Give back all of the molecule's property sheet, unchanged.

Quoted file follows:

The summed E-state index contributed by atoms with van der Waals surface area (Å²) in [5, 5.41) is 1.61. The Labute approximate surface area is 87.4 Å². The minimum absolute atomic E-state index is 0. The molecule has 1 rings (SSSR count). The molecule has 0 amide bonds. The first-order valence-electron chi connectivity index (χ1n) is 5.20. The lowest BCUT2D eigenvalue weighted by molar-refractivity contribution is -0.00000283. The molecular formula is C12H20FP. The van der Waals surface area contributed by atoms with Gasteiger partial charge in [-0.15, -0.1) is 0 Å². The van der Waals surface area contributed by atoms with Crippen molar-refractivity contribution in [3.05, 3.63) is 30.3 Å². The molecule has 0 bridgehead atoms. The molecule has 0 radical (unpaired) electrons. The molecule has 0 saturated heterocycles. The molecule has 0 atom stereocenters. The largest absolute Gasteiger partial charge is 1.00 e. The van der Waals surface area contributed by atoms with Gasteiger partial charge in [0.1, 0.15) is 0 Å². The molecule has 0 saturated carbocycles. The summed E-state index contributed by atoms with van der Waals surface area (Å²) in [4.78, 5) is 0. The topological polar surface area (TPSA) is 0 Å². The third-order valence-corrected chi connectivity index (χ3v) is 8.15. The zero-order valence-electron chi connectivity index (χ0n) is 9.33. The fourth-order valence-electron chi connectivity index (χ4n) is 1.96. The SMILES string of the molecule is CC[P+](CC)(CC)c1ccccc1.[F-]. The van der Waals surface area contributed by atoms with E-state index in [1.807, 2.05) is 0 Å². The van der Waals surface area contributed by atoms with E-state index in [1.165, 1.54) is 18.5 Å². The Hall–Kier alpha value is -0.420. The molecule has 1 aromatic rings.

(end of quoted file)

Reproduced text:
The summed E-state index contributed by atoms with van der Waals surface area (Å²) in [5, 5.41) is 1.61. The Labute approximate surface area is 87.4 Å². The minimum absolute atomic E-state index is 0. The molecule has 1 rings (SSSR count). The molecule has 0 amide bonds. The first-order valence-electron chi connectivity index (χ1n) is 5.20. The lowest BCUT2D eigenvalue weighted by molar-refractivity contribution is -0.00000283. The molecular formula is C12H20FP. The van der Waals surface area contributed by atoms with Gasteiger partial charge in [-0.15, -0.1) is 0 Å². The van der Waals surface area contributed by atoms with Crippen molar-refractivity contribution in [3.05, 3.63) is 30.3 Å². The molecule has 0 bridgehead atoms. The molecule has 0 radical (unpaired) electrons. The molecule has 0 saturated heterocycles. The molecule has 0 atom stereocenters. The largest absolute Gasteiger partial charge is 1.00 e. The van der Waals surface area contributed by atoms with Gasteiger partial charge in [0.1, 0.15) is 0 Å². The molecule has 0 saturated carbocycles. The summed E-state index contributed by atoms with van der Waals surface area (Å²) in [4.78, 5) is 0. The topological polar surface area (TPSA) is 0 Å². The third-order valence-corrected chi connectivity index (χ3v) is 8.15. The zero-order valence-electron chi connectivity index (χ0n) is 9.33. The fourth-order valence-electron chi connectivity index (χ4n) is 1.96. The SMILES string of the molecule is CC[P+](CC)(CC)c1ccccc1.[F-]. The van der Waals surface area contributed by atoms with E-state index in [1.807, 2.05) is 0 Å². The van der Waals surface area contributed by atoms with E-state index in [1.165, 1.54) is 18.5 Å². The Hall–Kier alpha value is -0.420. The molecule has 1 aromatic rings.